In certain embodiments, the HV-Flash 220 includes MLC NAND Flash, which are partitioned to support fast access as well as enhance the error correction capability for virtual duplication. In certain embodiments, the HV-Flash 220 includes, for example, 256 GB/512 GB of main Flash and 32 GB of scratch Flash. The main Flash can serve as a large storage with direct data bus on the HVDIMM 200 to the DRAM. The scratch Flash facilitates a mechanism to prolong the life time of the Flash memory cells in the HV-Flash 220, as described below.

FIG. 3 is a block diagram of the HV-DRAM 210 subsystem according to certain embodiments. As shown in FIG. 3, the HV-DRAM 210 subsystem includes DRAM devices 310, a registered control device (RCD) or control register 320 to interface with the MC or the HV Controller 230, and load-reduction data buffers (LRDB) 330. In certain embodiment, the RCD 320 can be a standard register, which is a register in compliance with an industry standard, such as the Joint Electron Device Engineering Council Double Data Rate 4 Load Reduction Dual In-Line Memory Module (JEDEC DDR4 LRDIMM) standard, so that the HV-DRAM 210 can be compatible with a standard system memory interface. In certain embodiments, the data transmission circuits described in commonly owned U.S. Pat. No. 8,516,185, which is incorporated herein in its entirety, can be used as the LRDB 330. Although FIG. 3 shows the LRDB 330 as one unit, in practice, the LRDB 330 can include multiple units distributed across the module board 201 and coupled to respective groups of memory devices, as described in U.S. Pat. No. 8,516,185.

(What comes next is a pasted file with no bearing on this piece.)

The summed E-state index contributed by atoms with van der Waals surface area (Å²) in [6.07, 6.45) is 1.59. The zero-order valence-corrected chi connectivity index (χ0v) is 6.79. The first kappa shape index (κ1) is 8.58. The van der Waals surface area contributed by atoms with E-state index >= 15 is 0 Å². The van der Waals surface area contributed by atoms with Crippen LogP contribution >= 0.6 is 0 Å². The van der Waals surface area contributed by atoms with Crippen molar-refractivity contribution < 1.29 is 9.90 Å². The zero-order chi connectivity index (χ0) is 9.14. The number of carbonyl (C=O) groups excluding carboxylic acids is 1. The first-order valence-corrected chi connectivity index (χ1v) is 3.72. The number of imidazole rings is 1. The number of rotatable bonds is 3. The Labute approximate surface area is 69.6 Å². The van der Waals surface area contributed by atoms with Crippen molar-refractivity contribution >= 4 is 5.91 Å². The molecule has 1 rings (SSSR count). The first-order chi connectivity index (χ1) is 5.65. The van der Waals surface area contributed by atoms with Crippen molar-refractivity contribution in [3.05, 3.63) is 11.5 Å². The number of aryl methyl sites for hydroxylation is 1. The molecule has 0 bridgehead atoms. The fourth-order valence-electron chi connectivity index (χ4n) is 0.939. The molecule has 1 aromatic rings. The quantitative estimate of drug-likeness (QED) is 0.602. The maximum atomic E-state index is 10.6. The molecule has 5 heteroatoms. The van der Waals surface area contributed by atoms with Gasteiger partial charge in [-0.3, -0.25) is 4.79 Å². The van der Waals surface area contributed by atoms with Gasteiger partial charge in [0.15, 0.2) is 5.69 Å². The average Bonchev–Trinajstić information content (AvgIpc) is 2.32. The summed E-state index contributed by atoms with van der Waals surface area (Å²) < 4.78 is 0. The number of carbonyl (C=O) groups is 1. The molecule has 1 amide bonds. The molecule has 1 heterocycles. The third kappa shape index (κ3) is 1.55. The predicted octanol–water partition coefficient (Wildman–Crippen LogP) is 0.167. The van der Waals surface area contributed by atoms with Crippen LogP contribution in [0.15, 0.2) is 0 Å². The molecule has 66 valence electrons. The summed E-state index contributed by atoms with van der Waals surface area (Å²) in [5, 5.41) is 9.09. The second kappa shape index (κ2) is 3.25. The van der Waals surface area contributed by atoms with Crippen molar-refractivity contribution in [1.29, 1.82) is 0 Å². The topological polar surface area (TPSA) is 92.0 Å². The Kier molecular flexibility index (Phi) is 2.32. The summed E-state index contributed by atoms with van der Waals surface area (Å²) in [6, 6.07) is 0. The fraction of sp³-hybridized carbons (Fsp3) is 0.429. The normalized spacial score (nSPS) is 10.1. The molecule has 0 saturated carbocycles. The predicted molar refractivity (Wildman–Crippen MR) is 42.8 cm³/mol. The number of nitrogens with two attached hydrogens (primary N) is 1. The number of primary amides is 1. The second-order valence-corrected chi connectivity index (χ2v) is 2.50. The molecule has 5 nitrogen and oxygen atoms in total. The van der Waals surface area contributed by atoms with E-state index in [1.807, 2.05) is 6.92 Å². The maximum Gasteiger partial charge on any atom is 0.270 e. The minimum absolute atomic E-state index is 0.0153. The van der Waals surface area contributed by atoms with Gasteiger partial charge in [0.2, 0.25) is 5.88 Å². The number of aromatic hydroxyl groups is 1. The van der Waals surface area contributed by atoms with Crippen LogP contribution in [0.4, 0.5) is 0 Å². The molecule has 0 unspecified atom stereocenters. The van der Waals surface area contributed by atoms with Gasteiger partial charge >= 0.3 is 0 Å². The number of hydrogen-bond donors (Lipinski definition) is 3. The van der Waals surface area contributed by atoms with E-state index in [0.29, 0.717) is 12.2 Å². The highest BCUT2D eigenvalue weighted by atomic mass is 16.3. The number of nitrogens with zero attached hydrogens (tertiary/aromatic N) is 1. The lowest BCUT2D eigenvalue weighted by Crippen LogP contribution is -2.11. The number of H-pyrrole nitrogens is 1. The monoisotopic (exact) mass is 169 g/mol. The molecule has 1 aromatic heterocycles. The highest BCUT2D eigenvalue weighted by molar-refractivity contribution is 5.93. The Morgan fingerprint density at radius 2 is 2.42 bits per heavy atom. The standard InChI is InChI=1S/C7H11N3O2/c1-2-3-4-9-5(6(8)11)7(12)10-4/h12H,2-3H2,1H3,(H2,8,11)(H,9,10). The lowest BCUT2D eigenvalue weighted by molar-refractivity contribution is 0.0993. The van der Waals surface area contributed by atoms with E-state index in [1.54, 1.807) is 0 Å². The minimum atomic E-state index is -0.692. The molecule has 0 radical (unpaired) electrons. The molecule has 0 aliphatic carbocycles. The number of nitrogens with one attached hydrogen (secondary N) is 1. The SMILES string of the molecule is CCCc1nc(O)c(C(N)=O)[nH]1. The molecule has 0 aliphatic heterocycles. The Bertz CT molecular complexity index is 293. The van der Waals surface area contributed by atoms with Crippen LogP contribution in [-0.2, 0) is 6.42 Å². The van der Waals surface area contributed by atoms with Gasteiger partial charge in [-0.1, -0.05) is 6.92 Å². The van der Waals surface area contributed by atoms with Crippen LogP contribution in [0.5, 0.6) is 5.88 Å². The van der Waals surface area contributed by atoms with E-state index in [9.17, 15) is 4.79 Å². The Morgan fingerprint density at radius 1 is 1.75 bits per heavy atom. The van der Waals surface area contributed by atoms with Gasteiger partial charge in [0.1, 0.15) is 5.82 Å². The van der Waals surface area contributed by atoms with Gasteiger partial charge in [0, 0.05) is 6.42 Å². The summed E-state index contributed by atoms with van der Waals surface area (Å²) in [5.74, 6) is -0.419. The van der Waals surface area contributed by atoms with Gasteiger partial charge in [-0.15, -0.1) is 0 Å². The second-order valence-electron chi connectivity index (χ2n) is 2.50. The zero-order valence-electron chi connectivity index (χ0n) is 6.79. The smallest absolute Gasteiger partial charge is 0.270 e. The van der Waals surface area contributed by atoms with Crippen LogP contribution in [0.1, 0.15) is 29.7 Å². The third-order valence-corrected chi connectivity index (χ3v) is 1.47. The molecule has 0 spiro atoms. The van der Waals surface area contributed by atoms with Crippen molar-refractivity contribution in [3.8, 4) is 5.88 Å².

In certain embodiments, the HV-DRAM 210 provides main memory functions for the HVDIMM 200 when the HVDIMM 200 is used to provide system memory. In certain embodiments, the HV-DRAM 210 acts as buffer memory for the HV-Flash 220 when the HVDIMM 200 is used to provide storage. In certain embodiments, cache-line-wide reads from the DRAM is mapped to the Flash. There are, however, differences between a standard DRAM module (e.g. JEDEC DDR4 LRDIMM) and the HV-DRAM 210. In certain embodiments, the HV-DRAM 210 may include data switches (FET-D), in addition to the command/address switches (FET-A). The data switch FET-D is coupled between DRAM data buffers (LR-DB) and the DRAM, while the command/address switch FET-A is coupled between the memory channel C/A bus and the RCD 320. The FET switches, FET-A and FET-D, can be controlled by the HV Controller 230 to transition the HVDIMM 200 between different operation modes. In certain embodiments, either or both of these switches, FET-A and FET-D, are not required, and the different modes of operation can be accomplished by tristating the relevant I/Os in the DRAM, the HV Controller 230, and/or the LRDB 330.

FIG. 4 is a block diagram of the HV Controller 230, which can include an application-specific integrated circuit (ASIC) device or a programmable field gate array (FPGA) device. As shown in FIG. 4, the HV Controller 230 includes control logic 410, a data buffer 420, local memory 430 and registers 440. The HV Controller 230 further includes a DRAM interface 450, a Flash interface 460, a system management Bus interface 470, and a network interface 480. In certain embodiments, the HV Controller 230 controls data transfers between the HV-DRAM 210 and HV-Flash 220. It keeps an address management table in the local memory on-chip memory space, operates FET switches, and generates proper commands to the HV-Flash 220 and HV-DRAM 210 for data transfers therebetween.